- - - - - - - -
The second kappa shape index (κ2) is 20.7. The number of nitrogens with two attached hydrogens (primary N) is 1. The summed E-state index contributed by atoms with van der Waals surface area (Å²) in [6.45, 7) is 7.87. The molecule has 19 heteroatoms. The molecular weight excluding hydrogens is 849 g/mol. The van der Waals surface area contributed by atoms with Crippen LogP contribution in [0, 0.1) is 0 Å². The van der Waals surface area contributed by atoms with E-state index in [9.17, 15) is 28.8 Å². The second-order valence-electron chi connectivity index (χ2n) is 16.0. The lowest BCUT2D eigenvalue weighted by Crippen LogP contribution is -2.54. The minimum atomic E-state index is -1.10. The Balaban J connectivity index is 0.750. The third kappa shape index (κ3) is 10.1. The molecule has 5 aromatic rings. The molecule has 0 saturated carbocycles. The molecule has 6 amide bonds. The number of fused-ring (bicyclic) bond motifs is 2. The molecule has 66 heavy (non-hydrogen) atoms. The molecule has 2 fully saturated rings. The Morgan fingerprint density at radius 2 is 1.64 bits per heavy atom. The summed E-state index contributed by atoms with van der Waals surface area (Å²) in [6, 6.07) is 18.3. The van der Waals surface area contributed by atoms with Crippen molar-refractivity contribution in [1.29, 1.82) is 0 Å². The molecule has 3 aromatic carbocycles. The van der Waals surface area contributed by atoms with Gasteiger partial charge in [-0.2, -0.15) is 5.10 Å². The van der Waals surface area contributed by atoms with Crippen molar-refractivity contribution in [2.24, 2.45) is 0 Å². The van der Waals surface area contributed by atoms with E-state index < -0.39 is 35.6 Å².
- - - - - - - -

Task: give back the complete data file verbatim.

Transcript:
The second kappa shape index (κ2) is 20.7. The number of nitrogens with two attached hydrogens (primary N) is 1. The summed E-state index contributed by atoms with van der Waals surface area (Å²) in [6.45, 7) is 7.87. The molecule has 19 heteroatoms. The molecular weight excluding hydrogens is 849 g/mol. The van der Waals surface area contributed by atoms with Crippen LogP contribution in [0, 0.1) is 0 Å². The van der Waals surface area contributed by atoms with E-state index in [9.17, 15) is 28.8 Å². The second-order valence-electron chi connectivity index (χ2n) is 16.0. The lowest BCUT2D eigenvalue weighted by Crippen LogP contribution is -2.54. The minimum atomic E-state index is -1.10. The Balaban J connectivity index is 0.750. The third kappa shape index (κ3) is 10.1. The molecule has 5 aromatic rings. The molecule has 0 saturated carbocycles. The molecule has 6 amide bonds. The number of fused-ring (bicyclic) bond motifs is 2. The molecule has 66 heavy (non-hydrogen) atoms. The molecule has 2 fully saturated rings. The Morgan fingerprint density at radius 2 is 1.64 bits per heavy atom. The summed E-state index contributed by atoms with van der Waals surface area (Å²) in [6, 6.07) is 18.3. The van der Waals surface area contributed by atoms with Crippen molar-refractivity contribution in [1.29, 1.82) is 0 Å². The molecule has 3 aromatic carbocycles. The van der Waals surface area contributed by atoms with Gasteiger partial charge in [-0.2, -0.15) is 5.10 Å². The van der Waals surface area contributed by atoms with Crippen molar-refractivity contribution in [2.24, 2.45) is 0 Å². The van der Waals surface area contributed by atoms with E-state index < -0.39 is 35.6 Å².